Hes the first Sox player to provide walk-off hits in consecutive days since former third baseman Butch Hobson did it in 1978, and the first Sox player to do it in consecutive games since David Ortiz in 2006. Hes also made some believers in the Cleveland clubhouse including the pitcher he touched off for the long blast into the centerfield bleachers on Wednesday night.

"He's gotten us the last two nights -- good for him," said Smith, who had held lefties to a .091 batting average before serving up Ellsburys home run. "It happens, it's baseball. I'll come back tomorrow and face him again and keep going after him again."

Ellsbury had 20 career home runs heading into this seasons power surge, and as such hes still getting used to celebrating the walk-off thing with the right amount of giddy enthusiasm and level-headed cool.

I didnt know what to do with myself when I was running around the bases, said Ellsbury, who was 0-for-4 at the plate in each of the last two games when he stepped up to hit in the bottom of the ninth and finished with the walk-off winner. I was excited. I had never experienced that in the big leagues and it was fun.

"I realized it was the ninth inning and I had been 0-for-4 both games. I'm just trying to get on base. The last two days have been pretty good."

Its been well-chronicled just how unique the sleek leadoff man is in Red Sox history, and thats bearing out with some of his accomplishments. Hes fourth in the league with 31 stolen bases, and his 18 home runs rank as the highest homer total for any player in Sox history with 30 or more stolen bases an impressive blend of power and athleticism that should give him a legit shot at becoming Bostons first 3030 player in club history.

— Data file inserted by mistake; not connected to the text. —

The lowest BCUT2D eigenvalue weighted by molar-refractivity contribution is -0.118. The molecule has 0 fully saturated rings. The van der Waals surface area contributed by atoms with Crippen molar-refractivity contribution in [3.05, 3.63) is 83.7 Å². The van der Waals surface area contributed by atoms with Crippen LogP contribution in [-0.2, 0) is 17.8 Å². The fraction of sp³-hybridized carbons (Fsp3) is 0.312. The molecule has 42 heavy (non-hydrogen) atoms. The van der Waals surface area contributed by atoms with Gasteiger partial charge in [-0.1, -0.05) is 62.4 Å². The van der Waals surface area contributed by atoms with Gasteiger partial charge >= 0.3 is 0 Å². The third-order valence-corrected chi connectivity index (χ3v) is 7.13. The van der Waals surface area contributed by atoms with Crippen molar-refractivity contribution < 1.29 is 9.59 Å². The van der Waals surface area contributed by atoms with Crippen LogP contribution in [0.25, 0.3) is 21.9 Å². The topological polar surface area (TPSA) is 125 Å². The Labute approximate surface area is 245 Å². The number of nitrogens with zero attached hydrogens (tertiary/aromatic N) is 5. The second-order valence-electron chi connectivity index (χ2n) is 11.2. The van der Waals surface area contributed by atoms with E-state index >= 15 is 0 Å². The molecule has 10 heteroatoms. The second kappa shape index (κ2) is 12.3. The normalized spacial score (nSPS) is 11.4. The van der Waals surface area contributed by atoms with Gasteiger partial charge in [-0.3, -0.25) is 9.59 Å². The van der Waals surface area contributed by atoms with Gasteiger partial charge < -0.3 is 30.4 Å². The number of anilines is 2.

The honors are just beginning for Ellsbury, who is quickly and quietly wrapping up Comeback Player of the Year for the American League while putting together a convincing resume for the MVP as well.

Joe Haggerty can be reached at jhaggerty@comcastsportsnet.com. Follow Joe on Twitter at http:twitter.comHackswithHaggs.

Red Sox-Indians ALDS matchup becoming increasingly likely

Red Sox-Indians ALDS matchup becoming increasingly likely

BOSTON - The Red Sox knew they'd be in the playoffs last weekend when they clinched a postseason berth for the first time since 2013.

On Wednesday, they became division champs and knew they'd avoided the dreaded wild-card game.

ANALYSIS: Nick Friar looks at potential Red Sox-Indians matchup

They still don't know their first-round opponent, though it's becoming increasingly likely that it will be the Cleveland Indians.